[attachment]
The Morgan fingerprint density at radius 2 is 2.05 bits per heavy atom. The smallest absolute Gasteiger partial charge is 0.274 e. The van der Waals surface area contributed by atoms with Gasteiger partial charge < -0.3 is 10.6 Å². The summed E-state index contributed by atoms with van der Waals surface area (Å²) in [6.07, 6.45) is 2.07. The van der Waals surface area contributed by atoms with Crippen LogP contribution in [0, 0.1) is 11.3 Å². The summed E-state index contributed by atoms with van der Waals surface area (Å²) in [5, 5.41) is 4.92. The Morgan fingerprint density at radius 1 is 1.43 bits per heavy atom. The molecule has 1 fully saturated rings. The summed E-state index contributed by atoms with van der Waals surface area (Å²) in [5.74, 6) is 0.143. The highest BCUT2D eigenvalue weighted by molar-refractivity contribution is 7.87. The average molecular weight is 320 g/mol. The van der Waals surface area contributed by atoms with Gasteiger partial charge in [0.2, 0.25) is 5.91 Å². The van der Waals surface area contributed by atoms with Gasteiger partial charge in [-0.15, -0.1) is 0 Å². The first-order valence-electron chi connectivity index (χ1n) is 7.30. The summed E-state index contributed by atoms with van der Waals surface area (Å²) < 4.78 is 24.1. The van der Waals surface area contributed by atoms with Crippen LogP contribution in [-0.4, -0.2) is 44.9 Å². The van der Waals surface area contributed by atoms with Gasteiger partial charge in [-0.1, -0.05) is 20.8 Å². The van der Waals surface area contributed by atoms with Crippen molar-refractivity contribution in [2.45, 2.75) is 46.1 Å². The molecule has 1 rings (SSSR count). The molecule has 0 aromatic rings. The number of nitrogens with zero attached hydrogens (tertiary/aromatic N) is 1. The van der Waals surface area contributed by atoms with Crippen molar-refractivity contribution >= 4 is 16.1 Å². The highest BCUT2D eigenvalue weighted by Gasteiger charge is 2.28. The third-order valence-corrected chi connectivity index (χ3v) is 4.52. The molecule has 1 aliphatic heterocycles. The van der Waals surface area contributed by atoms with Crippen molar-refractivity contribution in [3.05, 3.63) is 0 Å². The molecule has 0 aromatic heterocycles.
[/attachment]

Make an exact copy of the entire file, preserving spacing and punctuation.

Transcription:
The Morgan fingerprint density at radius 2 is 2.05 bits per heavy atom. The smallest absolute Gasteiger partial charge is 0.274 e. The van der Waals surface area contributed by atoms with Gasteiger partial charge < -0.3 is 10.6 Å². The summed E-state index contributed by atoms with van der Waals surface area (Å²) in [6.07, 6.45) is 2.07. The van der Waals surface area contributed by atoms with Crippen LogP contribution in [0, 0.1) is 11.3 Å². The summed E-state index contributed by atoms with van der Waals surface area (Å²) in [5, 5.41) is 4.92. The Morgan fingerprint density at radius 1 is 1.43 bits per heavy atom. The molecule has 1 fully saturated rings. The summed E-state index contributed by atoms with van der Waals surface area (Å²) in [5.74, 6) is 0.143. The highest BCUT2D eigenvalue weighted by molar-refractivity contribution is 7.87. The average molecular weight is 320 g/mol. The van der Waals surface area contributed by atoms with Gasteiger partial charge in [0.2, 0.25) is 5.91 Å². The van der Waals surface area contributed by atoms with Gasteiger partial charge in [-0.15, -0.1) is 0 Å². The first-order valence-electron chi connectivity index (χ1n) is 7.30. The summed E-state index contributed by atoms with van der Waals surface area (Å²) < 4.78 is 24.1. The van der Waals surface area contributed by atoms with Crippen LogP contribution in [-0.4, -0.2) is 44.9 Å². The van der Waals surface area contributed by atoms with Gasteiger partial charge in [-0.1, -0.05) is 20.8 Å². The van der Waals surface area contributed by atoms with Crippen molar-refractivity contribution in [2.45, 2.75) is 46.1 Å². The molecule has 1 rings (SSSR count). The molecule has 0 aromatic rings. The number of nitrogens with zero attached hydrogens (tertiary/aromatic N) is 1. The van der Waals surface area contributed by atoms with Crippen molar-refractivity contribution >= 4 is 16.1 Å². The highest BCUT2D eigenvalue weighted by Gasteiger charge is 2.28. The third-order valence-corrected chi connectivity index (χ3v) is 4.52. The molecule has 1 aliphatic heterocycles. The van der Waals surface area contributed by atoms with Crippen molar-refractivity contribution in [3.05, 3.63) is 0 Å². The molecule has 0 aromatic heterocycles.